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Curb Fraud Risk with E-payments, Bank Tools and Employee Diligence

October 19, 2022
Jerry Brodnax
Jerry Brodnax

Every year criminals devise new ways to attack business bank accounts. That’s a constant. But two things never seem to change: The majority of businesses continue to experience fraud attempts, and check fraud remains the most prevalent form of attack.

 Curb Fraud Risk with E-payments, Bank Tools and Employee Diligence


According to Association for Financial Professionals (AFP) survey data, more than 7 out of 10 organizations reported being the targets of payments fraud attempts last year. And, once again, check fraud was the top culprit, with about two-thirds of organizations experiencing such attacks.1


Here are three recommendations for how businesses should respond:

1. Migrate as many payments as possible from check to electronic methods.

Contributing to the check fraud problem has been the rising volume of “blue-box check fraud” where fraudsters get their hands on master keys to Postal Service boxes and steal mail, including bill-payment checks. The stolen checks give criminals all the information they need to perpetrate fraud in various ways, including replicating your checks or using your banking information to make payments online.

With this added check fraud threat, it’s more important than ever for organizations to migrate to electronic payment channels like Automated Clearing House (ACH) and card.

One way to ease the migration is to adopt payables outsourcing. With our VenPay service, you send us a single payment file and we will route the payments automatically to the proper channel based on how they are enrolled — card, ACH or check.


2. Use every fraud mitigation tool available to curb risk related to your electronic payment transactions.

Reducing check issuance is a great first step to combatting payments fraud. But here’s the rub: No method of payment is without fraud risk. So, although we view them as safer payment methods than checks, both ACH and cards are susceptible to fraud when you don’t have the right controls in place.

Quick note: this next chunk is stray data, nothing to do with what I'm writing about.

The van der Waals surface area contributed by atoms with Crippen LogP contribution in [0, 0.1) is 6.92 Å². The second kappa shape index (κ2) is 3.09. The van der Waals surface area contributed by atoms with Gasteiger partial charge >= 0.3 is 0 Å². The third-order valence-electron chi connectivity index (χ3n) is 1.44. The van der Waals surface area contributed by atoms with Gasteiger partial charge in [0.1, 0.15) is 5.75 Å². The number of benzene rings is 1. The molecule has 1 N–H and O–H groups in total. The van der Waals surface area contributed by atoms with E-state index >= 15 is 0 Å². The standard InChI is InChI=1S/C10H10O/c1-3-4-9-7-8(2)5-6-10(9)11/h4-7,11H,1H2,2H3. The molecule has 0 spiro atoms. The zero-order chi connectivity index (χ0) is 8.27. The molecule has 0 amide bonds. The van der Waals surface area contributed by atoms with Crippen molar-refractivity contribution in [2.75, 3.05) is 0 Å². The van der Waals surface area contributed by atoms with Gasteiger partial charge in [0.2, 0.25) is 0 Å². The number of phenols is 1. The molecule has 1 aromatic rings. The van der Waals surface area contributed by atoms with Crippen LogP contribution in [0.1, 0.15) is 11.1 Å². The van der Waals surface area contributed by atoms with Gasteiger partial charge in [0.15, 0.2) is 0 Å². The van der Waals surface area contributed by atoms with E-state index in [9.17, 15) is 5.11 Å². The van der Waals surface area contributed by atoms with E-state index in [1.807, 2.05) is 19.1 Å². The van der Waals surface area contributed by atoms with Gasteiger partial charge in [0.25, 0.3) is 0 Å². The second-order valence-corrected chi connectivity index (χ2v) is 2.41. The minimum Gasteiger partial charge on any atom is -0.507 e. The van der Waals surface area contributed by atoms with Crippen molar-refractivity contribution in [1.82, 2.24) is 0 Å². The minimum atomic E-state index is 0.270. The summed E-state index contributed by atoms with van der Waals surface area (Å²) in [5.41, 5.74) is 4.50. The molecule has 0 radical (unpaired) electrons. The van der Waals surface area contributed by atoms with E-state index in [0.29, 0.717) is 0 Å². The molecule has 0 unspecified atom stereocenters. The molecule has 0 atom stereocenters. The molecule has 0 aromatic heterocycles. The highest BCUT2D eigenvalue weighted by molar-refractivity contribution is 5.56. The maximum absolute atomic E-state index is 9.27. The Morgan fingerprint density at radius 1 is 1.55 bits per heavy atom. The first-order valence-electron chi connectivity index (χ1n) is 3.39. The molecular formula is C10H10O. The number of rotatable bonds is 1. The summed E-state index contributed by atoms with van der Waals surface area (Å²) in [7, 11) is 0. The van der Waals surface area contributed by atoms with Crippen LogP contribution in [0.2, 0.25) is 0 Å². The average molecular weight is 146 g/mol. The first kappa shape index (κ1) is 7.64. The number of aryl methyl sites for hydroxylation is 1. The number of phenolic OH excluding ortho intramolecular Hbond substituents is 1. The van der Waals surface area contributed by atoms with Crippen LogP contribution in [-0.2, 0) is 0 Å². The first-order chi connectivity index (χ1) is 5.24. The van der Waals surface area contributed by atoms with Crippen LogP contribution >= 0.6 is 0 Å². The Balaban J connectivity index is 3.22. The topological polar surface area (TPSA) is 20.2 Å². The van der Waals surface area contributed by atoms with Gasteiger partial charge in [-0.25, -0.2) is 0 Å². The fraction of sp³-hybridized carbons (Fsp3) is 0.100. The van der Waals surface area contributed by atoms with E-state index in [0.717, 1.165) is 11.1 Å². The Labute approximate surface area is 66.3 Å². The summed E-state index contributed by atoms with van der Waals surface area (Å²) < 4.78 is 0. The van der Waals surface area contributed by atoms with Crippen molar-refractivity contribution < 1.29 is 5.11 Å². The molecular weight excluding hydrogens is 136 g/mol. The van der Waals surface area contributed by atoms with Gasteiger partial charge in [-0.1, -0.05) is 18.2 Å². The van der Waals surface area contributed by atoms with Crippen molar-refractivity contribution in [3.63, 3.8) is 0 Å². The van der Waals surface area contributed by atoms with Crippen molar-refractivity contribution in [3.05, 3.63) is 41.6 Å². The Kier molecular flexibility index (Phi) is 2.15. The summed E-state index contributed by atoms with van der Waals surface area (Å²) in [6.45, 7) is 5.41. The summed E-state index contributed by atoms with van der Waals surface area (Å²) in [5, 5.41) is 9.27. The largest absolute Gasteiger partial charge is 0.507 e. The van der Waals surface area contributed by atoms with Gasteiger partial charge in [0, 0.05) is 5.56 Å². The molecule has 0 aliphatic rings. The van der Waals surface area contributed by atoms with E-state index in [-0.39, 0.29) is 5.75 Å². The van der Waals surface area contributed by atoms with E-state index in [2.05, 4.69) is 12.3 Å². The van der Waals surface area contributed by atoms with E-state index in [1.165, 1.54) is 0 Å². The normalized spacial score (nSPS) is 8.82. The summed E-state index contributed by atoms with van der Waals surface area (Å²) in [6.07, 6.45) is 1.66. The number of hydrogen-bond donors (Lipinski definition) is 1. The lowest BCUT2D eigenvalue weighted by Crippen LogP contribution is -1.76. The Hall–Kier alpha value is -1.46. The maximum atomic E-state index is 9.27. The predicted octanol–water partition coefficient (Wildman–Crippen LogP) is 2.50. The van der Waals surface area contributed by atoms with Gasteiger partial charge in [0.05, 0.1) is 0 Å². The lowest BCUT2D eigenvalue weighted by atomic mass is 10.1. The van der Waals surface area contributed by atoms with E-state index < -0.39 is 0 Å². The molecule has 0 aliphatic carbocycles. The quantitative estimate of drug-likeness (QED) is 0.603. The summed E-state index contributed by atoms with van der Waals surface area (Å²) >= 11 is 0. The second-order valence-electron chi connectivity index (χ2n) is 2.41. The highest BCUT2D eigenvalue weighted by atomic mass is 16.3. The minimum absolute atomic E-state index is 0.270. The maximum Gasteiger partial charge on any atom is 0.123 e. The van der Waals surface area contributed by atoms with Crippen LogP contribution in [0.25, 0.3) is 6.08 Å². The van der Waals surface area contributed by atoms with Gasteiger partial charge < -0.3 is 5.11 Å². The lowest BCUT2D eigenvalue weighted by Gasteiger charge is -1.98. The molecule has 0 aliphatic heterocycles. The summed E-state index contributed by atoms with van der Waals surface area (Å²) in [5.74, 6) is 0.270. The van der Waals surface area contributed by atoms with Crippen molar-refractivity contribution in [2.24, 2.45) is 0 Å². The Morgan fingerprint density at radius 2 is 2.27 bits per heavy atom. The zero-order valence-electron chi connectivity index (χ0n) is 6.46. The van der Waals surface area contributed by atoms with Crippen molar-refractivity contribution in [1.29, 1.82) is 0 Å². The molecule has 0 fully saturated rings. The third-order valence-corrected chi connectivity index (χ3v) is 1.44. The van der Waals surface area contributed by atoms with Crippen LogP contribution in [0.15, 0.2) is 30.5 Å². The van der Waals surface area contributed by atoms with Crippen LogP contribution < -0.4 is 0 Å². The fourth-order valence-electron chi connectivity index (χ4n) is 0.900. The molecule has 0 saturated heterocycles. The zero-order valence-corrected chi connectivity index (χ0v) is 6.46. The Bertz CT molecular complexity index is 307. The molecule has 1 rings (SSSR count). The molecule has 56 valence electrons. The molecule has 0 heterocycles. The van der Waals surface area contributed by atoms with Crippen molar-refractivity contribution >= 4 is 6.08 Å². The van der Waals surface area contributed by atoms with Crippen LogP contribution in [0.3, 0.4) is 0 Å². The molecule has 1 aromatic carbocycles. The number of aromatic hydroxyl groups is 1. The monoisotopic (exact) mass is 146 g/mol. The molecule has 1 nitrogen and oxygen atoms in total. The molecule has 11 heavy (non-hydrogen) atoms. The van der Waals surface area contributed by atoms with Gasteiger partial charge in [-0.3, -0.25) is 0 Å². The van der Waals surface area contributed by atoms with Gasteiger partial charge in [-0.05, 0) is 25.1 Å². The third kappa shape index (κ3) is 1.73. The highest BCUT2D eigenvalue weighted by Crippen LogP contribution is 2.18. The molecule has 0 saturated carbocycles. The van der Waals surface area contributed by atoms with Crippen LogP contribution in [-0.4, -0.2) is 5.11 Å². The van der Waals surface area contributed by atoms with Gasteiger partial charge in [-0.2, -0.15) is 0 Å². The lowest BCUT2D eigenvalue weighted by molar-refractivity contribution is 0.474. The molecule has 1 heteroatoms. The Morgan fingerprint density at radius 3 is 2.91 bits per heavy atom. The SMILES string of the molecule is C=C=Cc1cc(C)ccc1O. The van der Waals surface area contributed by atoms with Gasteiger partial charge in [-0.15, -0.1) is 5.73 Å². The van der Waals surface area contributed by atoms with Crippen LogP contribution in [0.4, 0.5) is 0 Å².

To defend against ACH fraud, we recommend businesses use ACH positive pay, which allows you to establish parameters for payments that are to be made automatically (e.g., payments to approved vendors under a certain dollar amount) and then review any exceptions to determine if they should be paid or rejected.

Reconciling accounts daily, rather than monthly, is another best practice that can help block ACH fraud attempts.

Businesses that allow trading partners to debit their accounts via the ACH network should also consider our Universal Payment Identification Code (UPIC) service, which masks their banking information so bad actors can’t use it for fraud purposes.

To secure card payments, one of the best protections is establishing alerts on card accounts. You can ask your card provider to alert cardholders or your card administrator with a text any time, for instance, there is a charge over a certain dollar amount.

Users of our VenPay payables outsourcing can take advantage of single-use virtual cards as well as Exact Match, which prevents unauthorized card charges — including any transaction in an amount that doesn’t exactly match your origination records — from posting to your account.


3. Impress upon employees the critical role they play in reducing payments fraud.

Many popular fraud scams, such as business email compromise, can only be successful if an employee at the targeted company gets fooled. As a result, regularly training employees to recognize and thwart common frauds is crucial to protecting your business.

Fraud education efforts should also include training employees to be diligent in following best practices related to bank security tools. For instance, positive pay and ACH positive pay are only effective if employees monitor red-flagged exceptions daily.


To learn more about best practices and tools for preventing payments fraud, visit our Cybersecurity Awareness page.


 1 2022 AFP Payments Fraud and Control Survey, https://www.afponline.org/publications-data-tools/reports/survey-research-economic-data/Details/payments-fraud


The information, views, opinions, and positions expressed by the author(s), presenter(s), and/or presented in the article are those of the author or individual who made the statement and do not necessarily reflect the policies, views, opinions, and positions of Hancock Whitney bank. Hancock Whitney makes no representations as to the accuracy, completeness, timeliness, suitability, or validity of any information presented.